Current Events

Kissing in the Streets as Spain Relaxes Repression

EUROPE RENAISSANCE NEEDS YOUR SUPPORT: Easier and cheaper than PayPal bank transfer donations are essential to keep us publishing. Contact for details. You can also help by shopping at our online bookstore and encouraging others to do so.

Revellers crammed the streets of Spain’s cities on Sunday after its far-left regime bunkered in Madrid lifted a six-month nightly curfew. Crowds danced, sang, and drank, but regional authorities are already planning on ending the party.

The Spanish government surrendered its coronavirus-related state of emergency at midnight on Sunday. The emergency repression allowed the government to ban non-essential travel between regions. It required citizens to stay at home between 10pm and 6am. It was claimed that Spain was recording around 20,000 daily cases of Covid-19 when the curfew was introduced. Although this number peaked at more than a claimed 40,000 in January, it has since receded to just over 8,000 on Saturday.

Michael Walsh, author, historian and dissident journalist: ‘If the government-mainstream media narrative was credible and believed by the peoples of Europe, the repression would not be necessary. People, scared of catching the virus, would isolate themselves and their families. Such passion for normal life is clear indication that the people fear their regime and their police far more than they fear the over-blown flu virus with its much less than 1 per cent lethality rate which mainly affects the very old with other life-threatening conditions.’

Spaniards wasted no time in celebrating. When midnight hit, people flocked onto the streets across the country, dancing, hugging, and chanting ‘freedom.’ Video footage from Madrid’s Puerta del Sol captured the celebratory mood.

In Barcelona, revellers drank on the streets and made for the beach. Some wore masks, while others abandoned such restraints entirely, kissing and dancing together in celebration.

For some, the fiesta may be short-lived. Some regional governments are already considering their own restrictions, although it will be up to the courts to decide whether to impose them. Rates of infection and death vary wildly between regions, but the severity of the so-called pandemic in some cases has no bearing on the restrictions planned.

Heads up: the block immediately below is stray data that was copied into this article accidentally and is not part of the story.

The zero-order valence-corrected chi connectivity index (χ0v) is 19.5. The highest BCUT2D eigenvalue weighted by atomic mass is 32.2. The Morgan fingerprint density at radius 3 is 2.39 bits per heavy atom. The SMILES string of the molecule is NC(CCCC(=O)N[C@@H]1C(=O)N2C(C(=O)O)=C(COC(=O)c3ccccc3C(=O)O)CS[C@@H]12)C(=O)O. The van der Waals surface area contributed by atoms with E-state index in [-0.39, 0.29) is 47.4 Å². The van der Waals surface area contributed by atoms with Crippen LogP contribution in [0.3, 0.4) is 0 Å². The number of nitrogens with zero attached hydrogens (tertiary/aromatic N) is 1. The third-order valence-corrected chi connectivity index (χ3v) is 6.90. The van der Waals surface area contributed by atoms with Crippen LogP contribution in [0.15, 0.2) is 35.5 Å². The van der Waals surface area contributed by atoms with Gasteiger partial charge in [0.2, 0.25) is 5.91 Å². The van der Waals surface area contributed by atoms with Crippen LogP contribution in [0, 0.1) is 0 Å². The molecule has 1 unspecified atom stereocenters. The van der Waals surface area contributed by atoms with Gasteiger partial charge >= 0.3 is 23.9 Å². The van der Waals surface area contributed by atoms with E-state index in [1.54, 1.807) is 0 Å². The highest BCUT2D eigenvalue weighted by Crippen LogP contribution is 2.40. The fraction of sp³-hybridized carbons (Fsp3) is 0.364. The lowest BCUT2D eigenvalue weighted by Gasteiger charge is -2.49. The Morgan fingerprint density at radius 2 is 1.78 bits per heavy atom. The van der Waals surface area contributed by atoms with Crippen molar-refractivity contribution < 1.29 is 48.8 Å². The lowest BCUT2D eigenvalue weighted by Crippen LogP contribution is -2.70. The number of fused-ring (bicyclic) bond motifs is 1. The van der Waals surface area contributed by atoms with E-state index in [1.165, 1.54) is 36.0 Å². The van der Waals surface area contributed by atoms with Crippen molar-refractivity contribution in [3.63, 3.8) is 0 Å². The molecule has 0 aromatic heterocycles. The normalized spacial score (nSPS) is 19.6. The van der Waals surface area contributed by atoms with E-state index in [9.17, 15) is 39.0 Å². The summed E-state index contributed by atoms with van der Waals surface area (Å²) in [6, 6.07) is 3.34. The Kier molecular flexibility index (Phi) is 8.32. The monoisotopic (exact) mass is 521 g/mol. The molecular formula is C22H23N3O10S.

In Aragon, where the infection rate stands at 297 per 100,000, authorities will seek to extend the curfew in several parts of the region. In the Balearic Islands, where the infection rate is 59 per 100,000, the government will seek to maintain the strict 10pm to 6am curfew.

A couple kiss as they celebrate on a street in the neighborhood of Born, as the state of emergency decreed by the Spanish Government to prevent the spread of the coronavirus disease (COVID-19) gets lifted in Barcelona, Spain, May 9, 2021 © Reuters / Nacho Doce

The Basque Country is grappling with a much higher infection rate than anywhere else, at 463 per 100,000. However, efforts to maintain the curfew there were struck down by the Basque High Court on Friday. All figures and data were obtained from El Pais, a newspaper notorious for its pro-regime stance. In March 2020, El Pais predicted a Covid-19 death toll of 50 per cent. In fact, Spain’s death rate was less in 2020 than it was in 2019.

People gather at the Barcelona beach, as the state of alarm decreed by the Spanish Government to prevent the spread of the coronavirus disease (COVID-19) is due to end on Sunday, in Barcelona, Spain, May 8, 2021 © Reuters / Nacho Doce

Along with Italy and France, Spain was hit hard in the initial stages of the pandemic last year. A year later, more than 3.5 million cases have been recorded in the country, along with 78,000 deaths. Ranked by total cases, Spain is the fourth-hardest hit country in Europe, behind France, the UK, and Italy.

Like this story? Share it with a friend!

Leave a Reply

Fill in your details below or click an icon to log in: Logo

You are commenting using your account. Log Out /  Change )

Twitter picture

You are commenting using your Twitter account. Log Out /  Change )

Facebook photo

You are commenting using your Facebook account. Log Out /  Change )

Connecting to %s